Kovac et al (2009a) performed a study looking at the effects of Lissajous feedback. 20 participants were asked to perform a 1:1 bimanual coordination task with a 90° relative phase. While doing this the participants received constant Lissajous feedback. This feedback was in the custom of a cursor signifying the joint position of the two limbs put over on a Lissajous template portraying the necessary phase relation between the limbs. When the left limb moved it moved the cursor vertically and when the right limb moved it moved the cursor horizontally. The results showed that the participants were reasonably effective in executing the coordination pattern that was required (variability and relative phase errors low), after only having 5 minutes of practice. When compared with results from participants who had many days of practice, the level of relative phase errors and variability was in fact lower. In this experiment an auditory metronome was not included and vision of the limbs was not allowed. When a metronome was introduced performance decreased as variability and relative phase errors increased considerably.
Other work by Kovac in 2009 (Kovac et al 2009b) showed that when participants are provided again with constant Lissajous feedback, they can successfully perform relative phases between 30° and 150° using only four minutes of practice at both separate relative phases. This and the study previously discussed, seems to suggest that Lissajous feedback inhibits a faster way of learning.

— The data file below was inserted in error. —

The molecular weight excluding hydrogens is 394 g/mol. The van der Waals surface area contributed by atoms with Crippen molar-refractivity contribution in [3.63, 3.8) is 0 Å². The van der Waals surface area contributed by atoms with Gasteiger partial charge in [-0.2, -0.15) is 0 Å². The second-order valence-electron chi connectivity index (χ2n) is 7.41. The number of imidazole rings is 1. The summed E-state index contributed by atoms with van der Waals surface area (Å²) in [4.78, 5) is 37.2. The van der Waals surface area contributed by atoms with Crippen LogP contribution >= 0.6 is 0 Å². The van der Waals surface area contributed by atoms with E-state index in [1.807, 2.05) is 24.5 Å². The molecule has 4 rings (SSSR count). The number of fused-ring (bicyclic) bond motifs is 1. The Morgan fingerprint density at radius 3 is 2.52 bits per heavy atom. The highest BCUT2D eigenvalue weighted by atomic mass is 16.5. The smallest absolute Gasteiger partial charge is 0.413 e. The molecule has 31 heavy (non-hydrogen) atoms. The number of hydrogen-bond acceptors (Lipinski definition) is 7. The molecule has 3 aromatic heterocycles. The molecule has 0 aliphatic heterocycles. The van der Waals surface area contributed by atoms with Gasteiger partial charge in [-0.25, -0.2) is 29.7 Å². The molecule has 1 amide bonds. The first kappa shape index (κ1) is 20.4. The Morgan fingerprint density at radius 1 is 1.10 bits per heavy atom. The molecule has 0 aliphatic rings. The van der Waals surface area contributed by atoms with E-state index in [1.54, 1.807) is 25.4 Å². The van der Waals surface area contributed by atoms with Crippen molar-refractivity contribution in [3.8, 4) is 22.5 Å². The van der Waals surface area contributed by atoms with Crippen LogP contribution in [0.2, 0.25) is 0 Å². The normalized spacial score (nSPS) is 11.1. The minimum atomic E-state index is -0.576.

However a problem with the Kovac studies is that it was proved that participants became too heavily dependent on the Lissajous feedback. When the Lissajous feedback was removed performance decreased as there was higher relative phase error and variability. This outcome proposes that the Lissajous plot with cursor and template provided participants a platform by which they were able to notice their coordination mistakes and perform the required adjustments. This decrease in performance when the Lissajous feedback had been removed suggested that participants had not actually learnt the relative phase but instead had learned to use the constant information provided to perform the necessary coordination patterns. Participants had not developed an internal depiction of the task and therefore were reliant on the constant feedback and when that was removed they struggled with the task. This therefore suggests that constant feedback could indeed hinder learning.